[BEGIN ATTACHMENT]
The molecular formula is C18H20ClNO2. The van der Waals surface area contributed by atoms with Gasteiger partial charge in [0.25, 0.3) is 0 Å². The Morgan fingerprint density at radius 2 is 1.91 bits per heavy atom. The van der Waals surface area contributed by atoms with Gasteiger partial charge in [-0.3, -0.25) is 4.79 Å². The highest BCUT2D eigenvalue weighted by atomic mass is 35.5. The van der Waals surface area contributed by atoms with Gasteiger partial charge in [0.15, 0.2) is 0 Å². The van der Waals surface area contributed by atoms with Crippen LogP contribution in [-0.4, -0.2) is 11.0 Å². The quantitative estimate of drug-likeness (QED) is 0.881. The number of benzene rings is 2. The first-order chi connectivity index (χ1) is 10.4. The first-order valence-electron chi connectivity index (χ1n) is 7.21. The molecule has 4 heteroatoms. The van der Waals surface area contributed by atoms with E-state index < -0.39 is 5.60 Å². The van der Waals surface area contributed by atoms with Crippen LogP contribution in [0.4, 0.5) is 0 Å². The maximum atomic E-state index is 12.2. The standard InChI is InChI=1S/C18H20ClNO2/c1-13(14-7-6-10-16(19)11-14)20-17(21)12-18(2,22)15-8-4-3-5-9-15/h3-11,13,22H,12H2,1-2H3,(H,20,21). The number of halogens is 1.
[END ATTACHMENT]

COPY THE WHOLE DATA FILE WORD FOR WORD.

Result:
The molecular formula is C18H20ClNO2. The van der Waals surface area contributed by atoms with Gasteiger partial charge in [0.25, 0.3) is 0 Å². The Morgan fingerprint density at radius 2 is 1.91 bits per heavy atom. The van der Waals surface area contributed by atoms with Gasteiger partial charge in [-0.3, -0.25) is 4.79 Å². The highest BCUT2D eigenvalue weighted by atomic mass is 35.5. The van der Waals surface area contributed by atoms with Gasteiger partial charge in [0.15, 0.2) is 0 Å². The van der Waals surface area contributed by atoms with Crippen LogP contribution in [-0.4, -0.2) is 11.0 Å². The quantitative estimate of drug-likeness (QED) is 0.881. The number of benzene rings is 2. The first-order chi connectivity index (χ1) is 10.4. The first-order valence-electron chi connectivity index (χ1n) is 7.21. The molecule has 4 heteroatoms. The van der Waals surface area contributed by atoms with E-state index < -0.39 is 5.60 Å². The van der Waals surface area contributed by atoms with Crippen LogP contribution in [0.4, 0.5) is 0 Å². The maximum atomic E-state index is 12.2. The standard InChI is InChI=1S/C18H20ClNO2/c1-13(14-7-6-10-16(19)11-14)20-17(21)12-18(2,22)15-8-4-3-5-9-15/h3-11,13,22H,12H2,1-2H3,(H,20,21). The number of halogens is 1.